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John Glen is MP for Salisbury and Jeremy Lefroy is MP for Stafford

Glen John August2009Over the last few weeks there has been some debate around a return to the ‘contributory principle’ for welfare. We believe this is a valuable idea: recovering the sense of ‘social insurance’ that originally formed the basis for government welfare provision. The first area in which this could take place would be the NHS.

The NHS is unique among public services given the scale of universal health provision. Healthcare costs have, in recent years, been rising well above the rate of inflation and this trend is expected to continue. Health spending as a proportion of GDP has doubled within a generation, and will be a continuing demand on the public purse.
Achieving a stable funding solution for the NHS is vital. British people rightly value the ring-fencing of the NHS budget – which this government has protected in real terms.

However, it is difficult to have a mature public debate when the facts are not widely known or understood.
We need to be fully transparent about the cost of delivering a high quality universal health service, provided for free at the point of delivery, and not duck the reality of the cost pressures which exist.


In order to address this, we propose that the NHS and social care should be funded entirely by National Insurance (NI) contributions. This is financially realistic. In 2010-11, £97.7bn was paid in UK NI contributions, a shortfall of £23.3bn against total UK NHS spending. This gap would entail a rebalancing between NI and income tax, which would need to be done carefully and gradually to ensure that the lowest paid do not lose out. Social care costs, which currently stand at £14.7bn, could also be incorporated at a later stage.

We are moving towards transparency with the introduction of personalised annual tax statements. These proposals are more ambitious: they aim to de-politicise health spending permanently, to bring transparency around the funding, and encourage public debate over contributions and affordability.

Screen shot 2013-04-21 at 08.30.12First, having a ring-fenced NI contribution for the NHS would mean that we could talk about lower taxes without any implication of a threat to the health budget. It would protect NHS funding in the government budget, de-linking it from taxation. With the health budget secured, political debate could begin to move beyond a sterile reflex of ‘what about frontline services’ whenever lower taxation is proposed.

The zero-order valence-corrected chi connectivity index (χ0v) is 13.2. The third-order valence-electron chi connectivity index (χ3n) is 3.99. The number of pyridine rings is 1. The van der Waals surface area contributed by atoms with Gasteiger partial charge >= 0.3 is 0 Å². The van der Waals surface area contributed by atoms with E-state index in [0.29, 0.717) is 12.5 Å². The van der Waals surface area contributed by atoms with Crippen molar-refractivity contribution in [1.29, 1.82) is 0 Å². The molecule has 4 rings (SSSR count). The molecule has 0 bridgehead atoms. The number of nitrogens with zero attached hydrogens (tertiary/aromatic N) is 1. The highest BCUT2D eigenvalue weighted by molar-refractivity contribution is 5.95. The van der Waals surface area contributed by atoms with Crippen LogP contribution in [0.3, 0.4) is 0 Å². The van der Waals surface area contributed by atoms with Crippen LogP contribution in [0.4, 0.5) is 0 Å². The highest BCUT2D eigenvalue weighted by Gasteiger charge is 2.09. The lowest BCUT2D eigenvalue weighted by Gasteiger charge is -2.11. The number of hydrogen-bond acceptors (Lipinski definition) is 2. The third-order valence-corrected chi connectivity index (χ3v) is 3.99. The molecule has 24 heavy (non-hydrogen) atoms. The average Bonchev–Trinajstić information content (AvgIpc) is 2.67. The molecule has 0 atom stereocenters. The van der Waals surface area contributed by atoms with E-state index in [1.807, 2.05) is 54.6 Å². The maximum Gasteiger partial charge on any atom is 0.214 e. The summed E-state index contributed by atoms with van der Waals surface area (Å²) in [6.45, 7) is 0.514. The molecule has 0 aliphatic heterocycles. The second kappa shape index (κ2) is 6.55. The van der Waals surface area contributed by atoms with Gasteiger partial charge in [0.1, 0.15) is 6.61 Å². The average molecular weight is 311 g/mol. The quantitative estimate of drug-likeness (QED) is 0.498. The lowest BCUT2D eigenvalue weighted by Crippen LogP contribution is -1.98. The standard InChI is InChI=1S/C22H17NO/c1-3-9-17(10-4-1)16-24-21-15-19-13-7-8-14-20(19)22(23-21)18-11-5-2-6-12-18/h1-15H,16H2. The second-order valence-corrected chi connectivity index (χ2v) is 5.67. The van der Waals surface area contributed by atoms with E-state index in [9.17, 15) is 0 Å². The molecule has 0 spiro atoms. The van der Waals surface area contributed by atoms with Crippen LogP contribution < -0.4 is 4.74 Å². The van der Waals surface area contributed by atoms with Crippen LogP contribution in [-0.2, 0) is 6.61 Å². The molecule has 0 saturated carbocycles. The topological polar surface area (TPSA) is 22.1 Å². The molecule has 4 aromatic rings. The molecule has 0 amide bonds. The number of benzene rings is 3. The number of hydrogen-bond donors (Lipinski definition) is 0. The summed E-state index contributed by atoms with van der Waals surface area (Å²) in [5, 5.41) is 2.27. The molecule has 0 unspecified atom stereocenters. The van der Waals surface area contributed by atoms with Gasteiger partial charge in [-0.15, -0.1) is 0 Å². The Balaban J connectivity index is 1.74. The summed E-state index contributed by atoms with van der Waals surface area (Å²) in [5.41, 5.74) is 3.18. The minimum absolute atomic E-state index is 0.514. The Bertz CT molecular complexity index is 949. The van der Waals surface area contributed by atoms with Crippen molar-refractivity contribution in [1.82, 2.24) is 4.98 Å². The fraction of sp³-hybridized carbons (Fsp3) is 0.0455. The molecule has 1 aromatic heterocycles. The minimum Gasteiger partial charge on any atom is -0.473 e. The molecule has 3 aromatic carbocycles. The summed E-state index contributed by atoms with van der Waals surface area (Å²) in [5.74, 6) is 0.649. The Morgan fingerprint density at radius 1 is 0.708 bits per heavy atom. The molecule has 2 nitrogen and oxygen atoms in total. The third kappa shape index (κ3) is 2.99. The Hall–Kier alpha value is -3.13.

Second, these proposals would give greater public transparency in the costs of the NHS. When public services are financed through general taxation, there is rarely any wide understanding of the real cost of provision. If the cost of the NHS were to change significantly, this would be clearly seen by an increase in the required NI contributions, and would give fresh impetus to finding savings and ensuring cost-effective, quality provision.

Third, paying an ‘insurance premium’ (linked to ability to pay through tax, rather than medical risk) to cover the cost of the NHS would recover the idea that provision is not a right, provided without apparent cost by the state, but rather a valuable public service paid for by individual taxpayers according to means.

These ideas may be met with a concern that we propose to move towards a USA-style insurance system. But the reality is that ring-fenced contribution to the NHS reaffirms the value the country currently places on a universal healthcare system, free at the point of delivery, according to need and not ability to pay. Nor is this scheme a ‘blank cheque’ for the health service: careful cost control and efficiency savings are still vital.

There are some who say that the direction of travel is towards rolling up the administration of NI and income tax. This would bring benefits of simplification, but would not exclude the opportunity to reform the way in which the health service is financed and perceived.

Tying NHS funding to NI contributions would recover the ‘contributory principle’ that should be underpinning welfare provision, begin to depoliticise NHS funding, and lead to greater transparency. All of these are vital if we are to bring clarity to NHS funding and how much it costs to deliver quality healthcare in this country.

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